Keep On Keepin On - by Violet Wilder
Pharrell Williams may be a man of many contradictions, but through his music and humanitarian work, not to mention the examples he sets every day in his personal life, he has shown us that
just by following your heart you can inspire a generation.
He’s a music mogul, hip-hop legend, film producer, devoted dad and philanthropist, but if Pharrell Williams can teach us anything it’s that in a world of fragile egos and frail successes, sometimes sticking to your truth and values can be the biggest weapon in your armoury. Having blazed an unprecedented trail of success through the last two decades, he has remained gracious, hardworking and true. Well, perhaps with just a touch of that hip-hop swagger, but who could begrudge him that?
Still, despite his giddying highs, Williams’ career has not been without its low points. There was a period between his solo album In My Mind and Daft Punk’s Get Lucky when he wasn’t just irrelevant, he was nonexistent, and it is through sheer hard graft and mental resilience that he has rebuilt his empire – day by day, beat by beat.
“A lot of it is a gift, but without discipline you’re never going to get anywhere. I’m lucky in that I’ve always felt free to do what I wanted and the few times I’ve been in situations where I’ve been obliged to work within constraints imposed by others I’ve decided to quit those projects,” says Williams, frankly.
“I’m very precise when it comes to knowing what I want to do creatively. I can’t work according to parameters laid down by other people – that just doesn’t work for me. I need to follow my own instincts and I’ve learned that that is always going to take me where I want to go as an artist.”
His success certainly seems to be a combination of hard graft and luck, as a look into his childhood reveals humble, though not troubled beginnings. Born in Virginia Beach, Virginia in 1974, he is the eldest of three sons to Pharaoh Williams, a handyman, and his wife, Carolyn, a teacher. “I’m no rapper; I’m, like, a suburban kid,” declared Williams once to Time magazine.
Exhibiting an early interest in music, his grandmother suggested he join the school band, a move that would not only teach him how to read music and nurture discipline within his craft, but also lead to an introduction to future The Neptunes and N.E.R.D. collaborator, Chad Hugo. Who knew that these two aspiring young musicians – Williams, a drummer and Hugo, a tenor saxophonist – would meet at a seventh-grade summer band camp and graduate from playing jazz standards to producing some of the biggest hits of the 21st century, like Britney’s ‘I’m a Slave 4 U’ and Snoop Dogg’s ‘Beautiful’?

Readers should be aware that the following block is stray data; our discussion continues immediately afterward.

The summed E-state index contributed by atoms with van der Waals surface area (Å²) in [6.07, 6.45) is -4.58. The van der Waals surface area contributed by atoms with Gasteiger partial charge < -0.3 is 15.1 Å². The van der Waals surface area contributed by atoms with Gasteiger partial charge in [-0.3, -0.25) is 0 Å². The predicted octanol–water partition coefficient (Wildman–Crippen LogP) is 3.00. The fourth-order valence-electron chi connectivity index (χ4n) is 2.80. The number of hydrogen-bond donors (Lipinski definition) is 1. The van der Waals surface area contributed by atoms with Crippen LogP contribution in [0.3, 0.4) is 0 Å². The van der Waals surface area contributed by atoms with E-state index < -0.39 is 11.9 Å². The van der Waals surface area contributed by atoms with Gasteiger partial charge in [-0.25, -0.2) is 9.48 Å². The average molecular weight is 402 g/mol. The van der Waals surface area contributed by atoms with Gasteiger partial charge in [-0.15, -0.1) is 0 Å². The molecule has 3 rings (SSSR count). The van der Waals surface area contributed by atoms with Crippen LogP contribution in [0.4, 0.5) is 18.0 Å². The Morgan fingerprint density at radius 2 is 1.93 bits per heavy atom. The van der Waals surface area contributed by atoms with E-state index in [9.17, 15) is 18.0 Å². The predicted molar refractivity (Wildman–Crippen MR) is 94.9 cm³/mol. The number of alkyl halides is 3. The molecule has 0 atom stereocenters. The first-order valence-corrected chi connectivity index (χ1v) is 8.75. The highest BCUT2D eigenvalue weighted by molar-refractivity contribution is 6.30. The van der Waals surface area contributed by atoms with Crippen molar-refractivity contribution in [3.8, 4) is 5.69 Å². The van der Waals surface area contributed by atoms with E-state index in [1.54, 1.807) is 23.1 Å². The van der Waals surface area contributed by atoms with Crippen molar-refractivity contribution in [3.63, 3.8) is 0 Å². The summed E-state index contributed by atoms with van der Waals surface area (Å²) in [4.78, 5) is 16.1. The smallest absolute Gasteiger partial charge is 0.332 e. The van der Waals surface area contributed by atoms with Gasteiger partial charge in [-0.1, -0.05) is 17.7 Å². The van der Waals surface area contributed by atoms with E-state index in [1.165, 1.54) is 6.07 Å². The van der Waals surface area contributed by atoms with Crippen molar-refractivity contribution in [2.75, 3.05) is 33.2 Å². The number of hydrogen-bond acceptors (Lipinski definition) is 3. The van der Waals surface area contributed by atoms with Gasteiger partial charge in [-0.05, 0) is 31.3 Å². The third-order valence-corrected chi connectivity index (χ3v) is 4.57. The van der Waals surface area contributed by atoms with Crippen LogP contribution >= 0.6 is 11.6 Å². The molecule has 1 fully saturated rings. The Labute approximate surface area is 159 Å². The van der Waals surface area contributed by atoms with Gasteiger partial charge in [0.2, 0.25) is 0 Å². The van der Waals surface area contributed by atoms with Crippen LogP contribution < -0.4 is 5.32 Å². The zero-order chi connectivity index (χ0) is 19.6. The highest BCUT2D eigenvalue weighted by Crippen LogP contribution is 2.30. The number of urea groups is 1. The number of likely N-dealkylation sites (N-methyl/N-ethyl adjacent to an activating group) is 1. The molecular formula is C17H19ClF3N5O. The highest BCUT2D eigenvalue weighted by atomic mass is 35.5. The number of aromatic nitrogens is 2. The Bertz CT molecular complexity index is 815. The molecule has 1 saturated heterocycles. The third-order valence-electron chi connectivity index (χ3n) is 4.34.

His rise to fame may not be the most redemptive in hip-hop’s great mythology (think Eminem’s triumphant 8 Mile), but it has captured the imagination of Fox, which is developing his story into a movie musical called Atlantis. The film, which will be co-produced by Williams, is a natural continuation from his recent foray into film production on Fox’s hit Hidden Figures, for which he wrote several songs in addition to supervising the soundtrack.
Telling the story of three brilliant black female mathematicians who worked for NASA during the 1960s, Williams explains why this is one historical tale that absolutely deserved to be told. “I had a connection to that story that I didn’t find out about until after I read the script. When I spoke to my mother about the story, she told me that I had actually met Katherine Johnson (one of the three women whose story is dramatised in Hidden Figures) when I was a kid. I just went, ‘Whoa!’” reveals the expressive 44-year-old.
“But I had no idea at the time that she was working at that time at the Langley Research Center and I was so glad that my mother reminded me of how our family friend had been the first African-American woman to make a major contribution to NASA and the US space programme in the 60s. I was very proud to help get the film made and tell her story and that of the two other black women – Dorothy Vaughan and Mary Jackson – who were also pioneers in an era where segregation was still in effect and blacks had to struggle for their place in society.”
So does this mean the film is a declaration to Williams’ status as a feminist? “I think women deserve to be recognised as equal participants in society,” he says. “Women still have a long way to go in finding their place. But I’m so glad that this film has been able to point out that there are so many talented women out there and especially those who have made important contributions to mathematics and engineering.”
While Williams could be considered an unlikely women’s lib hero with songs like ‘Lapdance’ and ‘Baby Doll’ in his canon – not to mention his highly controversial collaboration with Robin Thicke on Blurred Lines, with its contentious lyrics and equally questionable video starring a near-naked Emily Ratajkowski – perhaps one ought to be careful when trying to attach labels to the impressive polymath. After all, his music also has some incredibly positive messages, like the exuberant, gospel-inflected ‘Happy’.
Try to put Williams in a box and you will fail, and there is no better example of this than with his faith. “On paper I’m a Christian, but really, I’m a Universalist,” said Williams in a previous interview with GQ Style. “Do I think that Christianity is the only way? No. I think the only route for everything is their connection to God. There’s religious dogma that gets involved, something for the greater good and sometimes for not so great reasons. But they give you a way, a vehicle to get to God.”